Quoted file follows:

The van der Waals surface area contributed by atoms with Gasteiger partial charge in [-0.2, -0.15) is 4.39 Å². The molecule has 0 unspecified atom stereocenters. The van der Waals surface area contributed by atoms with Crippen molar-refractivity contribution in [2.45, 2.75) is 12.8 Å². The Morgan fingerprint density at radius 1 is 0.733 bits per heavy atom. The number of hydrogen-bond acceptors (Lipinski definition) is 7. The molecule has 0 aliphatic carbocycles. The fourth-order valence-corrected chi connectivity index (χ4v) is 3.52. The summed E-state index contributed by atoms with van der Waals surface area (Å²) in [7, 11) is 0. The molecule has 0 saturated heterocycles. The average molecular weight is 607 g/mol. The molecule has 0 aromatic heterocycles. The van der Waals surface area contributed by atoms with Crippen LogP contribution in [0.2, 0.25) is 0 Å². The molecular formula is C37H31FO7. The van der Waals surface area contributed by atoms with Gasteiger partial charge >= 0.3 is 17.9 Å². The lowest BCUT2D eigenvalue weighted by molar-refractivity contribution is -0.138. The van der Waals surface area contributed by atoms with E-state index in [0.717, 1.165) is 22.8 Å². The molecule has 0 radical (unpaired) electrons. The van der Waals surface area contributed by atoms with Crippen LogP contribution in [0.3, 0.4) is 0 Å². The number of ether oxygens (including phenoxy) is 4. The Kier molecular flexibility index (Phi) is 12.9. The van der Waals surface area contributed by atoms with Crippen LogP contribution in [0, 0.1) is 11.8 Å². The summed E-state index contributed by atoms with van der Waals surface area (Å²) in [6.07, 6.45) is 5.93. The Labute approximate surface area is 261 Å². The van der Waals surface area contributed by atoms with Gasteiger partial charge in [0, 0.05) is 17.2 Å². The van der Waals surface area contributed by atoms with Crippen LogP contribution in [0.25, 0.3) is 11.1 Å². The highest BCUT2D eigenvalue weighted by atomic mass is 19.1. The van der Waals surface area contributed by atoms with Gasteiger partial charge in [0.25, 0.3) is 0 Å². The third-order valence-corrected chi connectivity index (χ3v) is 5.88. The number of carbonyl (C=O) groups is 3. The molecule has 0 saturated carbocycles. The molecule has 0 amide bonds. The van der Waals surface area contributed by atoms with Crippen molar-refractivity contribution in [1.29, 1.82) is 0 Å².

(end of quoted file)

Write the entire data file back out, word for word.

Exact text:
The van der Waals surface area contributed by atoms with Gasteiger partial charge in [-0.2, -0.15) is 4.39 Å². The molecule has 0 unspecified atom stereocenters. The van der Waals surface area contributed by atoms with Crippen molar-refractivity contribution in [2.45, 2.75) is 12.8 Å². The Morgan fingerprint density at radius 1 is 0.733 bits per heavy atom. The number of hydrogen-bond acceptors (Lipinski definition) is 7. The molecule has 0 aliphatic carbocycles. The fourth-order valence-corrected chi connectivity index (χ4v) is 3.52. The summed E-state index contributed by atoms with van der Waals surface area (Å²) in [7, 11) is 0. The molecule has 0 saturated heterocycles. The average molecular weight is 607 g/mol. The molecule has 0 aromatic heterocycles. The van der Waals surface area contributed by atoms with Crippen LogP contribution in [0.2, 0.25) is 0 Å². The molecular formula is C37H31FO7. The van der Waals surface area contributed by atoms with Gasteiger partial charge >= 0.3 is 17.9 Å². The lowest BCUT2D eigenvalue weighted by molar-refractivity contribution is -0.138. The van der Waals surface area contributed by atoms with E-state index in [0.717, 1.165) is 22.8 Å². The molecule has 0 radical (unpaired) electrons. The van der Waals surface area contributed by atoms with Crippen LogP contribution in [0.3, 0.4) is 0 Å². The number of ether oxygens (including phenoxy) is 4. The Kier molecular flexibility index (Phi) is 12.9. The van der Waals surface area contributed by atoms with Crippen LogP contribution in [0, 0.1) is 11.8 Å². The summed E-state index contributed by atoms with van der Waals surface area (Å²) in [6.07, 6.45) is 5.93. The Labute approximate surface area is 261 Å². The van der Waals surface area contributed by atoms with Gasteiger partial charge in [0, 0.05) is 17.2 Å². The van der Waals surface area contributed by atoms with Crippen LogP contribution in [0.25, 0.3) is 11.1 Å². The highest BCUT2D eigenvalue weighted by atomic mass is 19.1. The van der Waals surface area contributed by atoms with Gasteiger partial charge in [0.25, 0.3) is 0 Å². The third-order valence-corrected chi connectivity index (χ3v) is 5.88. The number of carbonyl (C=O) groups is 3. The molecule has 0 saturated carbocycles. The molecule has 0 amide bonds. The van der Waals surface area contributed by atoms with Crippen molar-refractivity contribution in [1.29, 1.82) is 0 Å².